What’s This Research About?

Practitioners of yoga have different intentions with their practice; such as cultivating spirituality, calming the mind, or being physically active through yoga poses and movements (asana). Googling ‘yoga’ results in thousands of reasons why yoga is the best tool for your health and an efficient path to fitness – often accompanied with blurry concepts of how and why.

The level of intensity in your physical practice can tell you what you can expect as health and fitness outcomes. Health recommendations for physical activity are based on intensity classifications (in aerobic activity). The primary recommendation is 150 minutes of moderate aerobic activity or 75 minutes of vigorous aerobic activity per week. These recommendations are used by the World Health Organization, American Heart Association, and many nations and organizations around the world.

Health benefits (with strong evidence) for people who are more physically active include:

  • lower rates of all-cause mortality, coronary heart disease, high blood pressure, stroke, type 2 diabetes, metabolic syndrome, colon cancer, breast cancer, and depression
  • lower risk of a hip or vertebral fracture
  • higher level of cardiorespiratory and muscular fitness
  • more likely to achieve weight maintenance and have a healthier body mass and composition.

If pursuing physical activity for health is one of your intentions with yoga practice, how does it hold up against these recommendations and standards?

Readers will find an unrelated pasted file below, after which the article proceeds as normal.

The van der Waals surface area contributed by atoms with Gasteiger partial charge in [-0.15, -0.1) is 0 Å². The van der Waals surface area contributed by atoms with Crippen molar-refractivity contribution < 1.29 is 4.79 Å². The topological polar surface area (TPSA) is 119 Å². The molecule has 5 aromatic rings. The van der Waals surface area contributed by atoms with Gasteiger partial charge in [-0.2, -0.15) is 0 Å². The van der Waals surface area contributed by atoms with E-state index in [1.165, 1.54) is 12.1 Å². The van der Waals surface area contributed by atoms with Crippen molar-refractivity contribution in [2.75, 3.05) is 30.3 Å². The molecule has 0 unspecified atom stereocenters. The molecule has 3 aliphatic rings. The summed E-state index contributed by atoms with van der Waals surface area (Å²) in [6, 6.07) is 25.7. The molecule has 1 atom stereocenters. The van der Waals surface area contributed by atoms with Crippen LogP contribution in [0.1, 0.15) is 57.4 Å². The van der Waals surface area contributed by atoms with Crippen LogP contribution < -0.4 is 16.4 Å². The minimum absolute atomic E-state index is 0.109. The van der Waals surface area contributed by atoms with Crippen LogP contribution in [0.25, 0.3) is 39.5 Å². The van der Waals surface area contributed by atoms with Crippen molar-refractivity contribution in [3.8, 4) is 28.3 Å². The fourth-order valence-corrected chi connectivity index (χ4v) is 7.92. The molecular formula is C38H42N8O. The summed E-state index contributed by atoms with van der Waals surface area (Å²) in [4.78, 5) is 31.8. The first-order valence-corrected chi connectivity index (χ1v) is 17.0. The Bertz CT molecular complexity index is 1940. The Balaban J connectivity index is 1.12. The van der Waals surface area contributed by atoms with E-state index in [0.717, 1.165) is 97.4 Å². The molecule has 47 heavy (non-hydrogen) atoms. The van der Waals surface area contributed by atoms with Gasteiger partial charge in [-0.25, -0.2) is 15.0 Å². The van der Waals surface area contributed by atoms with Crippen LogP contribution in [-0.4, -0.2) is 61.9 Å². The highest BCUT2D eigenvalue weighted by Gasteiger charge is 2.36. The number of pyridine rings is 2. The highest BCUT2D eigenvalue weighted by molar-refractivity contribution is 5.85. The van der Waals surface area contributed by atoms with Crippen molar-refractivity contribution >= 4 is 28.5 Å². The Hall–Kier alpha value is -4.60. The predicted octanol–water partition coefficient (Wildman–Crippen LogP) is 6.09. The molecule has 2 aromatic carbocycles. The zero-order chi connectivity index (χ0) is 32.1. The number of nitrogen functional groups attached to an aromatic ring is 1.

The authors of this paper describe how assumptions are made in earlier research when assessing the level of intensity in yoga. For instance, a yoga pose or a single sequence was viewed as equivalent to an entire yoga class, or they assumed that all yoga poses elicited the same physiological responses. This is problematic when assessing yoga’s level of intensity, so the authors addressed it.

The study examines the intensity level of yoga practice (1) between different yoga styles and (2) within styles of yoga.

About The Author


Sara Hoy

TITLE: Range of Yoga Intensities From Savasana to Sweating: A Systematic Review


PUBLICATION: Journal of Physical Activity and Health

DATE: 2020

AUTHORS: Forseth, B., & Hunter, S. D.

Heart rate (HR): HR is a measure of the number of contractions (beats) of the heart per minute (bpm). It is used to classify levels of intensity based on the percentage of maximal HR as follows:
light = 35-54% HRmax
moderate = 55-69% HRmax
vigorous = 70-89% HRmax

Metabolic Equivalent of Task (MET): MET is a ratio measurement of energy expenditure relative to a person’s mass. One MET is defined as the oxygen consumed while sitting at rest. The authors used it to classify the level of intensity; if METs were listed as an outcome or if percentage of VO2max was not provided.

Intensity classifications for METs were as follows:
light = 1.6-2.9 METs
moderate = 3-5.9 METs
vigorous = 6.0-9.0 METs.

Oxygen consumption (VO2)

The intensity level classifications of oxygen consumption were based on percentages of maximal oxygen consumption (%VO2 max) and proceeded as follows:
light=20-40% VO2max
moderate= 40-60% VO2max
vigorous=60-84% VO2max

Exercise Intensity Level METs and Equivalent Heart Rates (HR) Heart Rates (HR) Oxygen Consumption (VO2 max)
Light intensity 1.6-2.9 METs 35-54% Max HR 20-40% VO2max
Moderate intensity 3-5.9 METs 55-69% Max HR 40-60% VO2max
Vigorous intensity 6.0-9.0 METs 70-89% Max HR 60-84% VO2max
Source: Hagins M, Moore W, Rundle A. Does practicing hatha yoga satisfy recommendations for intensity of physical activity which improves and maintains health and cardiovascular fitness? BMC Complement Altern Med. 2007;7:40.

The rest of this article is only available to members. Please…

Log In Become a Member View Full Sample Article

Print Friendly, PDF & Email